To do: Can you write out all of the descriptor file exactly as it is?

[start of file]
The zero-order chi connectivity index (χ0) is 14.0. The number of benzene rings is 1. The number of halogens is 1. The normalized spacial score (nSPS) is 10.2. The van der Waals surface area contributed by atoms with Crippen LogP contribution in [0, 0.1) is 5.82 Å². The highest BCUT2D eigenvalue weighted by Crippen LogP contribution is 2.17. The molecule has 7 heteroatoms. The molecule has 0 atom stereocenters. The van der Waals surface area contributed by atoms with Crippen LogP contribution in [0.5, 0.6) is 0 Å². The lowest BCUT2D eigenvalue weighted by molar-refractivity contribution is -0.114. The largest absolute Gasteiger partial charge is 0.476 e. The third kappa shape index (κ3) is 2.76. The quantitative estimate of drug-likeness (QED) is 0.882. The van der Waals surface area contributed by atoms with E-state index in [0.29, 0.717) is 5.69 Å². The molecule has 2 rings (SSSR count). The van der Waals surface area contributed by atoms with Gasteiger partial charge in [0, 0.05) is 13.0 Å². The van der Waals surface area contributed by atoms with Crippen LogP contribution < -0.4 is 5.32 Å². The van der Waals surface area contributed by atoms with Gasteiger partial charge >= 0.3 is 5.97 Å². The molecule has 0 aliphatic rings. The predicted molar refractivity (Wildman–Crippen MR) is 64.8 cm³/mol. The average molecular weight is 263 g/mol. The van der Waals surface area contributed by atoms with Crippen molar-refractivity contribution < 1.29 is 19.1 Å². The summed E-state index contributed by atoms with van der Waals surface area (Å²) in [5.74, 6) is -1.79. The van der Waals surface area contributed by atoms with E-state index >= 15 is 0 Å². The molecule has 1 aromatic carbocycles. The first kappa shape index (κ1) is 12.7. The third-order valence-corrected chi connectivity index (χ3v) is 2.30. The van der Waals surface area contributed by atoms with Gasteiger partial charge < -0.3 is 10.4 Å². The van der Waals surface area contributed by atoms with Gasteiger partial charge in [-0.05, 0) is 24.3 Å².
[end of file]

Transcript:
The zero-order chi connectivity index (χ0) is 14.0. The number of benzene rings is 1. The number of halogens is 1. The normalized spacial score (nSPS) is 10.2. The van der Waals surface area contributed by atoms with Crippen LogP contribution in [0, 0.1) is 5.82 Å². The highest BCUT2D eigenvalue weighted by Crippen LogP contribution is 2.17. The molecule has 7 heteroatoms. The molecule has 0 atom stereocenters. The van der Waals surface area contributed by atoms with Crippen LogP contribution in [0.5, 0.6) is 0 Å². The lowest BCUT2D eigenvalue weighted by molar-refractivity contribution is -0.114. The largest absolute Gasteiger partial charge is 0.476 e. The third kappa shape index (κ3) is 2.76. The quantitative estimate of drug-likeness (QED) is 0.882. The van der Waals surface area contributed by atoms with E-state index in [0.29, 0.717) is 5.69 Å². The molecule has 2 rings (SSSR count). The van der Waals surface area contributed by atoms with Gasteiger partial charge in [0, 0.05) is 13.0 Å². The van der Waals surface area contributed by atoms with Crippen LogP contribution < -0.4 is 5.32 Å². The van der Waals surface area contributed by atoms with Gasteiger partial charge >= 0.3 is 5.97 Å². The molecule has 0 aliphatic rings. The predicted molar refractivity (Wildman–Crippen MR) is 64.8 cm³/mol. The average molecular weight is 263 g/mol. The van der Waals surface area contributed by atoms with Crippen molar-refractivity contribution < 1.29 is 19.1 Å². The summed E-state index contributed by atoms with van der Waals surface area (Å²) in [5.74, 6) is -1.79. The van der Waals surface area contributed by atoms with E-state index >= 15 is 0 Å². The molecule has 1 aromatic carbocycles. The first kappa shape index (κ1) is 12.7. The third-order valence-corrected chi connectivity index (χ3v) is 2.30. The van der Waals surface area contributed by atoms with Gasteiger partial charge < -0.3 is 10.4 Å². The van der Waals surface area contributed by atoms with Gasteiger partial charge in [-0.05, 0) is 24.3 Å².